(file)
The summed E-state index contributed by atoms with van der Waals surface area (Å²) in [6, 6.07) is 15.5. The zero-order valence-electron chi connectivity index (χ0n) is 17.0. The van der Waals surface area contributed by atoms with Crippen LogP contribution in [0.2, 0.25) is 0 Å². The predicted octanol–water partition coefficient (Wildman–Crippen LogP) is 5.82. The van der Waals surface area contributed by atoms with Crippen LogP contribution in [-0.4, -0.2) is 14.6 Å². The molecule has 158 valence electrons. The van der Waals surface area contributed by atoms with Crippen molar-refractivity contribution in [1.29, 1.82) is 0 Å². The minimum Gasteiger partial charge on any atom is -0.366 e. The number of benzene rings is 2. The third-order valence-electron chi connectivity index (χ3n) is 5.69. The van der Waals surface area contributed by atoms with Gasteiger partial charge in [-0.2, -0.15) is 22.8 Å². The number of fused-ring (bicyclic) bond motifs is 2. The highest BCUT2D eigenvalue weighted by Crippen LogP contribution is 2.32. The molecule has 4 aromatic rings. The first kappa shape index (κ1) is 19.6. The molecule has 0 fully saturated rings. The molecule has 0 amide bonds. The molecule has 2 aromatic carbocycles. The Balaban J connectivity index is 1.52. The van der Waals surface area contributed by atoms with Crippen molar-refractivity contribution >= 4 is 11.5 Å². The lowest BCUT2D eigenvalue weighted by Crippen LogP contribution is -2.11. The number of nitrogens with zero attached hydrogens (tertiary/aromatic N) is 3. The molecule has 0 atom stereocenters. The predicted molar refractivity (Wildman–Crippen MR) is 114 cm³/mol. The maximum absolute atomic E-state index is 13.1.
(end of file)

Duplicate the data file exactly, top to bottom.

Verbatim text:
The summed E-state index contributed by atoms with van der Waals surface area (Å²) in [6, 6.07) is 15.5. The zero-order valence-electron chi connectivity index (χ0n) is 17.0. The van der Waals surface area contributed by atoms with Crippen LogP contribution in [0.2, 0.25) is 0 Å². The predicted octanol–water partition coefficient (Wildman–Crippen LogP) is 5.82. The van der Waals surface area contributed by atoms with Crippen LogP contribution in [-0.4, -0.2) is 14.6 Å². The molecule has 158 valence electrons. The van der Waals surface area contributed by atoms with Crippen molar-refractivity contribution in [1.29, 1.82) is 0 Å². The minimum Gasteiger partial charge on any atom is -0.366 e. The number of benzene rings is 2. The third-order valence-electron chi connectivity index (χ3n) is 5.69. The van der Waals surface area contributed by atoms with Gasteiger partial charge in [-0.2, -0.15) is 22.8 Å². The number of fused-ring (bicyclic) bond motifs is 2. The highest BCUT2D eigenvalue weighted by Crippen LogP contribution is 2.32. The molecule has 4 aromatic rings. The first kappa shape index (κ1) is 19.6. The molecule has 0 fully saturated rings. The molecule has 0 amide bonds. The molecule has 2 aromatic carbocycles. The Balaban J connectivity index is 1.52. The van der Waals surface area contributed by atoms with Crippen molar-refractivity contribution >= 4 is 11.5 Å². The lowest BCUT2D eigenvalue weighted by Crippen LogP contribution is -2.11. The number of nitrogens with zero attached hydrogens (tertiary/aromatic N) is 3. The molecule has 0 atom stereocenters. The predicted molar refractivity (Wildman–Crippen MR) is 114 cm³/mol. The maximum absolute atomic E-state index is 13.1.